Moldova is landlocked. The Prut River separates it from Romania in the west. In the north and east, the Dniester River forms its approximate boundary with Ukraine, on which it also borders in the south; in the east there is a narrow strip of Moldovan terrritory between the Dniester and the Ukraine border (the predominantly Russian and Ukrainian Trans-Dniester Region). Mostly a hilly plain, Moldova occupies all but the southernmost and northernmost sections of former Bessarabia. Its proximity to the Black Sea gives it a mild climate.
More than 75% of the population are Moldovans, who are ethnically identical to Romanians; Ukrainians and Russians make up about 15%, and there are several smaller minorities, including the Turkish-speaking Gagauz, Bulgarians, and Jews. Most of the people belong to the Orthodox Church, and legislation passed in 2007 recognized the Orthodox Church for its special role in Moldovan history and society. The official language, which has been called alternately Moldovan or Romanian, is largely indistinguishable from Romanian.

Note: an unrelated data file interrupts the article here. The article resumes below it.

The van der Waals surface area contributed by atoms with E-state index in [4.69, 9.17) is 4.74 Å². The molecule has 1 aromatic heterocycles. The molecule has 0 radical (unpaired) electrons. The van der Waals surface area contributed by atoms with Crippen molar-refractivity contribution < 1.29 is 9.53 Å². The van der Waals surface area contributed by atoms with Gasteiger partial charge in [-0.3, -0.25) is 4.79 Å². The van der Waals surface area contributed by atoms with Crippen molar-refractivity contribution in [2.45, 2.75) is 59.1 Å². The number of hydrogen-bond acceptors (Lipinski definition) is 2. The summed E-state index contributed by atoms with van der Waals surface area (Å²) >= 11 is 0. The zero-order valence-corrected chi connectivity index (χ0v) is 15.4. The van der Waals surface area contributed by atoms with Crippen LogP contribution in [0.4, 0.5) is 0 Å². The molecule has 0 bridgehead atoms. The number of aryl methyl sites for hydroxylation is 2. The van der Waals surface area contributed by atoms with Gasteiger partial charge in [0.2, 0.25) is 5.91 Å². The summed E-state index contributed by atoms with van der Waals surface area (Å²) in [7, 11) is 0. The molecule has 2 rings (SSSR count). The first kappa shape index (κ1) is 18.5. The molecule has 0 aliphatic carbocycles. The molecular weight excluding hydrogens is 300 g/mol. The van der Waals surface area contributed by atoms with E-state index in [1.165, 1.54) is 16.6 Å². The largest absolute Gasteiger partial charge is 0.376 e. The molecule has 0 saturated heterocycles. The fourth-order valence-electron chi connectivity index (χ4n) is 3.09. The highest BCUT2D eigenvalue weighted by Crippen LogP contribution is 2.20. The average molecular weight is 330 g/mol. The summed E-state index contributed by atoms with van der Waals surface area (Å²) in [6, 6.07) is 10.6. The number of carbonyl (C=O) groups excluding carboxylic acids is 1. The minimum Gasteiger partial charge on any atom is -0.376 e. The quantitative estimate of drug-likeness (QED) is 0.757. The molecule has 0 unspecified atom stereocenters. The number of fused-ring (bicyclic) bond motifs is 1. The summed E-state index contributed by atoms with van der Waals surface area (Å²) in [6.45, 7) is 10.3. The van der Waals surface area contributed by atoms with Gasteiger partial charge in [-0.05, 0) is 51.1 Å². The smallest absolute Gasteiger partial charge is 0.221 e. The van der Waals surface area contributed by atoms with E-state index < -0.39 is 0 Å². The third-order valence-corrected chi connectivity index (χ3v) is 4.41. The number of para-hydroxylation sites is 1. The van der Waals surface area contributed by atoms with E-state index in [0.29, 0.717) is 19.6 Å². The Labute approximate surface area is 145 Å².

The Columbia Electronic Encyclopedia, 6th ed. Copyright © 2012, Columbia University Press. All rights reserved.